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I'm reading about the Entity Framework 4.0 and I was wondering why should I create a complex type and not a new Entity (Table) and a relation between them?

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up vote 13 down vote accepted

The perfect example is an address. Using a complex type for an address is much easier to deal with than a new entity. With complex types you do not have to deal with the Primary Key. Think about accessing an address how many common types of entities would have an address (Business Units, People, Places). Imagine populating many peoples addresses and needing to set a key for each one. With complex types you simply access the internal properties of they type and you're done. Here is an MSDN link of an example. http://msdn.microsoft.com/en-us/library/bb738613.aspx

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2  
What would be advantage of having a complex type instead of plain scalar properties? – emzero Apr 29 '10 at 1:01
    
@emzero I guess they are many, this is basically a OOD. You might wan't to define a get method on the Address or pass a address object to some other methods when sending a shipment. It also follows the DRY method. Let's say you do a ToString() override you only have to do it once for all the classes that have Address. – Ingó Vals Apr 13 '12 at 15:07
    
Doesn't this make it hard to perform operation on all addresses of all different tables? What If I wanted to add geolocation data, or clean up all addresses formatting etc? Wouldn't this all be much easier with the seperate table? Or can you do something like repo.ComplexTypes.ToList() – Mvision Mar 18 '13 at 8:52
    
@Mvision: It does make it harder. The proposed design is just a denormalised schema, with all the disadvantages that brings. – Jørgen Fogh Mar 28 '15 at 11:14
    
@JørgenFogh Its funny, that years later this question/answer gets attention. In my, example (and thats all that it is "AN EXAMPLE"). I never stated that this is the way to go to keep your data normalized. I simply provided an example in which a person who wanted to utilize a complex type and referenced the documentation from MSDN, that would be easy to follow. Usage of complex types does not always mean that you need to sacrifice your DB Normalization, but for the sake of simplicity and an "EXAMPLE", that is the answer I provided, to help OP understand better the usage of Complex Types. – John Hartsock Apr 20 '15 at 20:32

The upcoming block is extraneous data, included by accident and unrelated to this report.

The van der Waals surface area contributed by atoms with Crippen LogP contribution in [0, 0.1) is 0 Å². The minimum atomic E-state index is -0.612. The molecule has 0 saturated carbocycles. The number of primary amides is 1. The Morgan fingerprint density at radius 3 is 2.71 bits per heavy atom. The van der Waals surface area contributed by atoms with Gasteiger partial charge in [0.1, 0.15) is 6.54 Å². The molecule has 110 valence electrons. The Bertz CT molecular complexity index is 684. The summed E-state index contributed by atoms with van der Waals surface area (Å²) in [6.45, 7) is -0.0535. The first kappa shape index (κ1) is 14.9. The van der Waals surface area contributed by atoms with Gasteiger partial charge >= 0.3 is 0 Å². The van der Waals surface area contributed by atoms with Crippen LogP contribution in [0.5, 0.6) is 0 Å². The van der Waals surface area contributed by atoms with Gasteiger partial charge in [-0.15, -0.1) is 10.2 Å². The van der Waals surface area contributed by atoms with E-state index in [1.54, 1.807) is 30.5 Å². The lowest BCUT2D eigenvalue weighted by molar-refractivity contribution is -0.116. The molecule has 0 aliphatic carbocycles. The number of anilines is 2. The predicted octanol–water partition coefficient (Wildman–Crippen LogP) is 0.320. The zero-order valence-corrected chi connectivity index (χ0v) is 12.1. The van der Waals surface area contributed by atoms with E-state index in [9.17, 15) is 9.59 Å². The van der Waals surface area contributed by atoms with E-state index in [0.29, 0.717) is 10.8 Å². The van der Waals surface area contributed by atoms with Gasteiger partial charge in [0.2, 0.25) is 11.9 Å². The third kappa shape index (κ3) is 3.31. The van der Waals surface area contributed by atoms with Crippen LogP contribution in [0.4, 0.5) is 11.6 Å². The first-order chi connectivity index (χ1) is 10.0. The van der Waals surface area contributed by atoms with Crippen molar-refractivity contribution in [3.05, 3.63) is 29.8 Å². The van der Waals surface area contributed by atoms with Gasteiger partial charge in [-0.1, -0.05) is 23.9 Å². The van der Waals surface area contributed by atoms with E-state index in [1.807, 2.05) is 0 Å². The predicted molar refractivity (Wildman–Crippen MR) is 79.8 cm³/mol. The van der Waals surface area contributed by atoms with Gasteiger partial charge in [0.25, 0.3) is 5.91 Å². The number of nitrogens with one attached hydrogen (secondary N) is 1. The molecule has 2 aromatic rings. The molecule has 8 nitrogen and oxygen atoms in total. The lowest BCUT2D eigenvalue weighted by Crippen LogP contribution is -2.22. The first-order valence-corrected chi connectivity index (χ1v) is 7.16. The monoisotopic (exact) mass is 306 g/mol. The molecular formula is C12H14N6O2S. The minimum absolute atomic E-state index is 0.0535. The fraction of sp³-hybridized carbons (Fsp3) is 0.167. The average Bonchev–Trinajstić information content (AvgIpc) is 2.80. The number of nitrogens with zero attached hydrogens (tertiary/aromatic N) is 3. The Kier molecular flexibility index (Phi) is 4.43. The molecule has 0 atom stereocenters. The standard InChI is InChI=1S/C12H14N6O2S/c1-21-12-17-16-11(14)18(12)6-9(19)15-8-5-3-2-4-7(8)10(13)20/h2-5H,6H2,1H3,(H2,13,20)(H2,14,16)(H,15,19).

This question has been here a while already, but I'm going to add an answer anyway in the hopes that the next poor sob that comes along knows what he's in for.

Complex types do not support lazy loading, at least not in EF 4.3. Let's take the address situation as an example. You have a Person table with 15 columns, 5 of which contain address information for certain individuals. It has 50k records. You create entity Person for the table with a complex type Address.

If you need a list of names of all individuals in your database you would do

var records = context.Persons;

which also includes addresses, pumping 5*50k values into your list for no reason and with noticeable delay. You could opt to only load the values you need in an anonymous type with

var records = from p in context.Persons
              select new {
                LastName = p.LastName,
                FirstName = p.FirstName,
              }

which works well for this case, but if you needed a more comprehensive list with, say, 8 non-address columns you would either need to add each one in the anonymous type or just go with the first case and go back to loading useless address data.

Here's the thing about anonymous types: While they are very useful within a single method, they force you to use dynamic variables elsewhere in your class or class children, which negate some of Visual Studio's refactoring facilities and leave you open to run-time errors. Ideally you want to circulate entities among your methods, so those entities should carry as little baggage as possible. This is why lazy loading is so important.